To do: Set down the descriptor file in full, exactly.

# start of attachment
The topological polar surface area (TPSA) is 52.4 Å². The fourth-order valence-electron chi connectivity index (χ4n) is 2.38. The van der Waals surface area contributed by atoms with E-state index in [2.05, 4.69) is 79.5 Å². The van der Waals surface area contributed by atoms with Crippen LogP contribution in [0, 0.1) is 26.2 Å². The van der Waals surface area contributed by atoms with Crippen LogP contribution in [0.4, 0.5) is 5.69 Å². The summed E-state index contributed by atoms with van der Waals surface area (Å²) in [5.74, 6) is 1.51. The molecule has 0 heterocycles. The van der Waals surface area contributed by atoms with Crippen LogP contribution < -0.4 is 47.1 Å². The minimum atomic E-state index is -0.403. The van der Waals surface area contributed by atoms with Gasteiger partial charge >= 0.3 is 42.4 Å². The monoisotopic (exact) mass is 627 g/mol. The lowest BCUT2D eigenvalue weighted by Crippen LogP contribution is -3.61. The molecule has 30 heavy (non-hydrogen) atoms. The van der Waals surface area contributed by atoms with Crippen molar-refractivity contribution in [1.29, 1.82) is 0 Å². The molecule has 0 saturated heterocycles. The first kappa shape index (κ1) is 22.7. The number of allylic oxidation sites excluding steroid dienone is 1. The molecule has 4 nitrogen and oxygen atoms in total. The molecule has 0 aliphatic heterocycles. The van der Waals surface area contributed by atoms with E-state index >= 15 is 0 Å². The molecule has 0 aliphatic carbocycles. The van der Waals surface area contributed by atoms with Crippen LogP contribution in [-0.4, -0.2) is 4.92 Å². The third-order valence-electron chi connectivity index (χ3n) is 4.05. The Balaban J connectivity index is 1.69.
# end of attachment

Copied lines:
The topological polar surface area (TPSA) is 52.4 Å². The fourth-order valence-electron chi connectivity index (χ4n) is 2.38. The van der Waals surface area contributed by atoms with E-state index in [2.05, 4.69) is 79.5 Å². The van der Waals surface area contributed by atoms with Crippen LogP contribution in [0, 0.1) is 26.2 Å². The van der Waals surface area contributed by atoms with Crippen LogP contribution in [0.4, 0.5) is 5.69 Å². The summed E-state index contributed by atoms with van der Waals surface area (Å²) in [5.74, 6) is 1.51. The molecule has 0 heterocycles. The van der Waals surface area contributed by atoms with Crippen LogP contribution < -0.4 is 47.1 Å². The minimum atomic E-state index is -0.403. The van der Waals surface area contributed by atoms with Gasteiger partial charge >= 0.3 is 42.4 Å². The monoisotopic (exact) mass is 627 g/mol. The lowest BCUT2D eigenvalue weighted by Crippen LogP contribution is -3.61. The molecule has 30 heavy (non-hydrogen) atoms. The van der Waals surface area contributed by atoms with Crippen molar-refractivity contribution in [1.29, 1.82) is 0 Å². The molecule has 0 saturated heterocycles. The first kappa shape index (κ1) is 22.7. The number of allylic oxidation sites excluding steroid dienone is 1. The molecule has 4 nitrogen and oxygen atoms in total. The molecule has 0 aliphatic heterocycles. The van der Waals surface area contributed by atoms with E-state index >= 15 is 0 Å². The molecule has 0 aliphatic carbocycles. The van der Waals surface area contributed by atoms with Crippen LogP contribution in [-0.4, -0.2) is 4.92 Å². The third-order valence-electron chi connectivity index (χ3n) is 4.05. The Balaban J connectivity index is 1.69.